Fiji have only twice made it to the quarter-finals of a Rugby World Cup, but they head to France more confident than ever of getting out of the pool amid a swell of momentum in the rugby-mad nation.
The success of Super Rugby franchise Fijian Drua and a clean sweep in the Pacific Nations Cup has boosted expectation levels and the Flying Fijians appear ready to take flight.
Eroni Mawi (Saracens), Peni Ravai (Queensland Reds), Jone Koroiduadua (Fijian Drua), Mesake Doge (Fijian Drua), Luke Tagi (Provence Rugby), Samu Tawake (Fijian Drua), Tevita Ikanivere (Fijian Drua), Sam Matavesi (Northampton Saints), Zuriel Togiatama (Fijian Drua), Isoa Nasilasila (Fijian Drua), Temo Mayanavanua (Northampton Saints), Te Ahiwaru Cirikidaveta (Fijian Drua), Albert Tuisue (Gloucester), Lekima Tagitagivalu (Pau), Levani Botia (La Rochelle), Vilive Miramira (Fijian Drua), Meli Derenalagi (Fijian Drua), Viliame Mata (Edinburgh)
Frank Lomani (Fijian Drua), Peni Matawalu (Fijian Drua), Simione Kuruvoli (Fijian Drua) Caleb Muntz (Fijian Drua), Teti Tela (Fijian Drua), Josua Tuisova (Racing 92), Semi Radradra (Bristol Bears), Waisea Nayacalevu (Toulon), Iosefo Masi (Fijian Drua), Selesitino Ravutaumada (Fijian Drua), Vinaya Habosi (Racing 92), Jiuta Wainiqolo (Toulon), Kalaveti Ravouvou (Fijian Drua), Sireli Maqala (Bayonne), Ilaisa Droasese (Fijian Drua)
Fiji were one of several countries to make a late coaching change ahead of the 2023 Rugby World Cup having been under the stewardship of Vern Cotter up until February.
Cotter had been contracted to guide Fiji through the World Cup but was forced to step away for personal reasons and has been replaced by former Fijian international Simon Raiwalui.
The 48-year-old had previously been the general manager of high performance at the Fijian Federation before taking on the head coaching role.
Since retiring in 2011, Raiwalui has worked in various roles in club and international rugby, but this is his first head coaching position.
15. Sireli Maqala
14. Waisea Nayacalevu
13. Semi Radradra
12. Josua Tuisova
11. Selesitino Ravutaumada
10. Caleb Muntz
9. Frank Lomani
8. Viliame Mata
7. Levani Botia
6. Lekima Tagitagivalu
5. Temo Mayanavanua
4. Albert Tuisue
3. Luke Tagi
2. Sam Matavesi
1. Eroni Mawi
Fiji’s strengths have always been their outstanding physicality and ability to play off the cuff, maintaining the latter in an increasingly structured sport.
Their backs have often stolen the show and there are plenty of superstars amongst those selected to go to France, with Raiwalui keen to get the likes of Semi Radradra, Josua Tuisova and Waisea Nayacalevu on the ball as often as possible.
Fiji have often let themselves down at set pieces in the past, but they have worked hard to improve in that area and scrummaged well during the recent Pacific Nations Cup, while also demonstrating they’ve added a rolling maul to their arsenal.
Fiji’s pack has been weakened by the withdrawals from the squad of Api Ratuniyarawa and Peceli Yato, leaving them a little short of experienced loose forwards.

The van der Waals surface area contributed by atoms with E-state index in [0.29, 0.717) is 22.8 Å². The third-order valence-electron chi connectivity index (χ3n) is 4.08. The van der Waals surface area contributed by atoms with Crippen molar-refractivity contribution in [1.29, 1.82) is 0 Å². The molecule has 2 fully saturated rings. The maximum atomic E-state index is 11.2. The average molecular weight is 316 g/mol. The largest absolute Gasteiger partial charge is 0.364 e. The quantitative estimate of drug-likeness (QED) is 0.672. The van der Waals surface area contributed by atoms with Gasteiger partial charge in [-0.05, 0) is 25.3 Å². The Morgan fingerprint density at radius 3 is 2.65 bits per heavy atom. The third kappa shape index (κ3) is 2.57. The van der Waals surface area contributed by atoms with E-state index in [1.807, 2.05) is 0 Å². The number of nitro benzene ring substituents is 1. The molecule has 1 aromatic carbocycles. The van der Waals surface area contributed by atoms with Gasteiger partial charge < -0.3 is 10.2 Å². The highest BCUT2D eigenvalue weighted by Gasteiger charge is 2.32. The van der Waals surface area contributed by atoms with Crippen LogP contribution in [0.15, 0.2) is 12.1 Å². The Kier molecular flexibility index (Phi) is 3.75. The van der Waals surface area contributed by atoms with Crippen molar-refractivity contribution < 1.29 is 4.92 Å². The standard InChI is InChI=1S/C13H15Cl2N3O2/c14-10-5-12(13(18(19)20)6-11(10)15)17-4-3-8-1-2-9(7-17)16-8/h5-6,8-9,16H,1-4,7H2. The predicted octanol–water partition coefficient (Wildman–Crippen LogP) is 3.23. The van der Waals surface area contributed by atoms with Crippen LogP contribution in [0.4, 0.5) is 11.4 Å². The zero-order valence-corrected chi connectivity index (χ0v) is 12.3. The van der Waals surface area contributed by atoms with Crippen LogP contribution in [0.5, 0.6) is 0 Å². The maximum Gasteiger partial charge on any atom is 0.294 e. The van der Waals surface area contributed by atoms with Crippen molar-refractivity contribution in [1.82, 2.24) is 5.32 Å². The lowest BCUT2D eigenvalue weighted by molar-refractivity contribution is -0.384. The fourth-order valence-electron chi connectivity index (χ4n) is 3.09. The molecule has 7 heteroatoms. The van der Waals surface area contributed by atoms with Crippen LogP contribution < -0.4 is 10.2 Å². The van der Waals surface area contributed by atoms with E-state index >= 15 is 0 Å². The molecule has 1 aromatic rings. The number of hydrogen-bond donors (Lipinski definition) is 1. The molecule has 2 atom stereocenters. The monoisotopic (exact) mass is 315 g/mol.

The Flying Fijians can also be guilty of overplaying at times when kicking for territory might be the more prudent approach, and this could lead to questions being asked regarding their game management.
Few players in world rugby are capable of operating at a high level at either centre or flanker, but Botia, nicknamed ‘La Machine’ in France, has shown he can fill both roles.
Formerly a prison guard, Botia looks at home either getting stuck into a ruck or bursting through the defensive line with ball in hand, making him a vital piece of the Fijian puzzle.
Bristol Bears didn’t always get to see the best of Radradra during his three-year stay at Aston Gate, mainly due to injuries, but the 31-year-old’s status as a rugby superstar is unquestionable.
Radradra is blessed with speed, strength and remarkable skill, with perhaps his unselfish nature to blame for his failure to score as many tries as his play probably deserves.
Radradra left Bristol at the end of last season to go to Lyon, where he will be replacing his potential midfield partner for Fiji in Josua Tuisova.
Much like Radradra, Tuisova’s mix of pace and power makes him a nightmare to defend against, with the 113kg centre tough to stop when he gets going.
Look for Tuisova to run over opponents as much as he tries to go around them.
The improvements made by Fiji in the forwards have allowed Northampton hooker Sam Matavesi to shine and showcase his talents.
Matavesi has become vital to Raiwalui’s plans for Fiji, and his graft and nose for the try line have seen him take on a much bigger role amongst the pack.
Elsewhere, Raiwalui put his stamp on the Fiji World Cup squad when leaving out Racing 92 fly-half Ben Volavola, with Caleb Muntz and Teti Tela left to battle it out for the number 10 shirt.
The more experienced Tela would appear to have the edge in that particular race, but Muntz was outstanding during the Pacific Nations Cup and there’s plenty of clamour for the 23-year-old to get the nod.
All odds correct at time of publishing and subject to change.